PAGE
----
The North Dakota Publicly Trade Corporations Act: A Branding Initiative Without a (North Dakota) Brand
Joshua P. Fershee
West Virginia University - College of Law
June 9, 2009
North Dakota Law Review, Vol. 84, No. 4, p. 1085.
Any time a new market is entered and a new brand is created, whether it is the market for corporate governance laws or consumer electronics, it is essential to understand the market and have a clear vision of what the brand is supposed to be. When the North Dakota Publicly Traded Corporations Act (Act) became law on July 2, 2007, the state of North Dakota officially entered (or tried to enter) the corporate governance market. Rather than adding to the already significant debate about the value of increased shareholder rights or arguing that the Act was bad (or good) for North Dakota, this Article argues that there were, and are, legislative and public relations options that are necessary if North Dakota is to reap any lasting benefit from passage of the Act. After reviewing the Act and discussing the expected impacts, the Article explains that North Dakota already had plenty to offer corporations and shareholders, and that measures other than the Act are more likely to entice new organizations (or reorganizing companies) to the State. Although North Dakota has gained some national recognition for taking innovative and unique (if largely ineffective) measures in an area traditionally dominated by Delaware, additional steps are needed if the Act is to have more than fleeting significance.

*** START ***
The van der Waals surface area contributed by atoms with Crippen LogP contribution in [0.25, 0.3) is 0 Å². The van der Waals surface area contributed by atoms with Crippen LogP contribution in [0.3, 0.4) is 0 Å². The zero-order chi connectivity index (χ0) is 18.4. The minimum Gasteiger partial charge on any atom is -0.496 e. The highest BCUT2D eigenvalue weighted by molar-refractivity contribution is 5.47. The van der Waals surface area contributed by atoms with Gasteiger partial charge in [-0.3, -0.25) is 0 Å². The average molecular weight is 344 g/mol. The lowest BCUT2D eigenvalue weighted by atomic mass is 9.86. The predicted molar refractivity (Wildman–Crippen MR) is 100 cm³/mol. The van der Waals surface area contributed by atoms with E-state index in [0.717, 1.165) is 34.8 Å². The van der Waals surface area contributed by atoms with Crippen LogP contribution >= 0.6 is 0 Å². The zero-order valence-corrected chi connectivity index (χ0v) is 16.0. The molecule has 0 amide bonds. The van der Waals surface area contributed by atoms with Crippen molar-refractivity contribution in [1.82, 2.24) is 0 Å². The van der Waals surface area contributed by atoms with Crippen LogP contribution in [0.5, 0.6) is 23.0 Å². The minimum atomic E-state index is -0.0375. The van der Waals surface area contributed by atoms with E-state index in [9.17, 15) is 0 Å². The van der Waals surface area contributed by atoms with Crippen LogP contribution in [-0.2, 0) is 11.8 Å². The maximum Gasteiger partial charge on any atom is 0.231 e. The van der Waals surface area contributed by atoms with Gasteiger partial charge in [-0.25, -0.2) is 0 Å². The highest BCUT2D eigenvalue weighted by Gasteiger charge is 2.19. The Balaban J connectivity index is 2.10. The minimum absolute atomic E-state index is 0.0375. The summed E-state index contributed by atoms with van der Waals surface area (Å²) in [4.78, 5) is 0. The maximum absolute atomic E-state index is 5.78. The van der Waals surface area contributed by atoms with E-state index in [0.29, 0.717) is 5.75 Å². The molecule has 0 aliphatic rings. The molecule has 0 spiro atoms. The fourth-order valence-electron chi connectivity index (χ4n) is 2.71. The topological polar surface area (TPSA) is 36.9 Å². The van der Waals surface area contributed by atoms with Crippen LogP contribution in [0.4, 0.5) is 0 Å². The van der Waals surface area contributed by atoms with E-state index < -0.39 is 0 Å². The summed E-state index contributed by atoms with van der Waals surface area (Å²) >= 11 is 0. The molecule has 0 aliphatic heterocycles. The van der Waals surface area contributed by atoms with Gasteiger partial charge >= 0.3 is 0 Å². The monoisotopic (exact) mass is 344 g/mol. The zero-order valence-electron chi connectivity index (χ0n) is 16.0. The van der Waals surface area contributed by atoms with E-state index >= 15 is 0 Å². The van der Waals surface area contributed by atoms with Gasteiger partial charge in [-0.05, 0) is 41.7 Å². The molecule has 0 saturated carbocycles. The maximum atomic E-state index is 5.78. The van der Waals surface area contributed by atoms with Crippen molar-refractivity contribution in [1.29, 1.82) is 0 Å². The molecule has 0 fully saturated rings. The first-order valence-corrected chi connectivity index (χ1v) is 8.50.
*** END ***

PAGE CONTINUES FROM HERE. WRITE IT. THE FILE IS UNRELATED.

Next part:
Number of Pages in PDF File: 25
Keywords: corporate governance, North Dakota Publicly Traded Corporations Act, reincorporation, shareholder rights
JEL Classification: K22, M30Accepted Paper Series
Date posted: June 11, 2009 ; Last revised: May 26, 2012
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